Breakthrough in 3D Printing

Recently, according to Popular Mechanics, Lockheed Martin achieved a 3D printing breakthrough when it used the additive manufacturing technique to manufacture a four-foot diameter dome made from titanium. Two of the domes would be used to seal a fuel tank that will become a standard feature for the LM 2100 satellite bus.

The aerospace industry has increasingly turned to 3D printing to create all sorts of parts for engines, satellites, and space vehicles. However, previously, the biggest 3D-printed component was the size of a toaster. The creation of a large fuel tank dome or cap shows that Lockheed Martin has become increasingly confident that 3D printing is a way to reduce costs and cut the time needed to manufacture components.

The Benefits of 3D Printing

The company has discovered that using 3D printing to create the fuel tank dome has cut costs and reduced the time needed to make the part by half. Using conventional manufacturing techniques, some 80 percent of the material used went to waste.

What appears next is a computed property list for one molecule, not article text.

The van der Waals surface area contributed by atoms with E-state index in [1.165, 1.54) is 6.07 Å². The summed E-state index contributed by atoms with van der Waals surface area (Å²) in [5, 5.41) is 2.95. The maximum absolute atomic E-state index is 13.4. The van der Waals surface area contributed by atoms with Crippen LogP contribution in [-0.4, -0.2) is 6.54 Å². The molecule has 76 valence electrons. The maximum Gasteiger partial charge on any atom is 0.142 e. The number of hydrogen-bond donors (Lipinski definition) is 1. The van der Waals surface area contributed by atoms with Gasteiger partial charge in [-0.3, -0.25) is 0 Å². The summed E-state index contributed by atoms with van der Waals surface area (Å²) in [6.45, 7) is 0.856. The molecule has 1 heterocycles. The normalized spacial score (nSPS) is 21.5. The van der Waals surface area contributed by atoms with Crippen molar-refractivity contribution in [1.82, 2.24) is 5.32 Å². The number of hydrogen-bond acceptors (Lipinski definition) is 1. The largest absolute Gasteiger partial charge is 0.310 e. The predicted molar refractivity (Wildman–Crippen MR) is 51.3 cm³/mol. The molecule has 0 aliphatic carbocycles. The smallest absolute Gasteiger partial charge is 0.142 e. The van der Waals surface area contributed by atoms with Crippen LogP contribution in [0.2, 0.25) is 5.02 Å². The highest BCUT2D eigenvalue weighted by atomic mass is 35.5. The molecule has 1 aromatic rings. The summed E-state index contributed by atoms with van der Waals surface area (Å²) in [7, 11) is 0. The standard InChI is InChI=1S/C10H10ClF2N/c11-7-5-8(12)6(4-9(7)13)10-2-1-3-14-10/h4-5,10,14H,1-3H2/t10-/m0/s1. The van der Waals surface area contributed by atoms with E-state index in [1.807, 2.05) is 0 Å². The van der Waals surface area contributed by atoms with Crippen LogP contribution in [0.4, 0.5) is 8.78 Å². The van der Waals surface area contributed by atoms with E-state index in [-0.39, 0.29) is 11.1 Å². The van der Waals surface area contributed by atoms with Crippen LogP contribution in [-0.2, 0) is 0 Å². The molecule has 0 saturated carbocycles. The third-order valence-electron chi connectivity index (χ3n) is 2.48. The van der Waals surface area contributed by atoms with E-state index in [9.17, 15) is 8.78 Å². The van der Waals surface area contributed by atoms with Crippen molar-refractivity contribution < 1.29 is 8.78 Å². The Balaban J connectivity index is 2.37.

Another reason that 3D printing is taking over the aerospace industry is that the technique can be used to create parts that are both lighter weight and of greater strength and resiliency. Both qualities are very important when creating things that get launched into space, subjected to all of the stresses of being sent into orbit around the Earth.

Lockheed Martin, an important contractor for both the military and NASA, has used its own resources to incorporate 3D manufacturing into what it does. The company has become aware that additive manufacturing technology is crucial if it is to remain competitive in the 21st century. The effort is already paying off. Delivery time for space technology has dropped from two years to three months. In short order, entire rockets, satellites, and spacecraft will be built solely using 3D printing.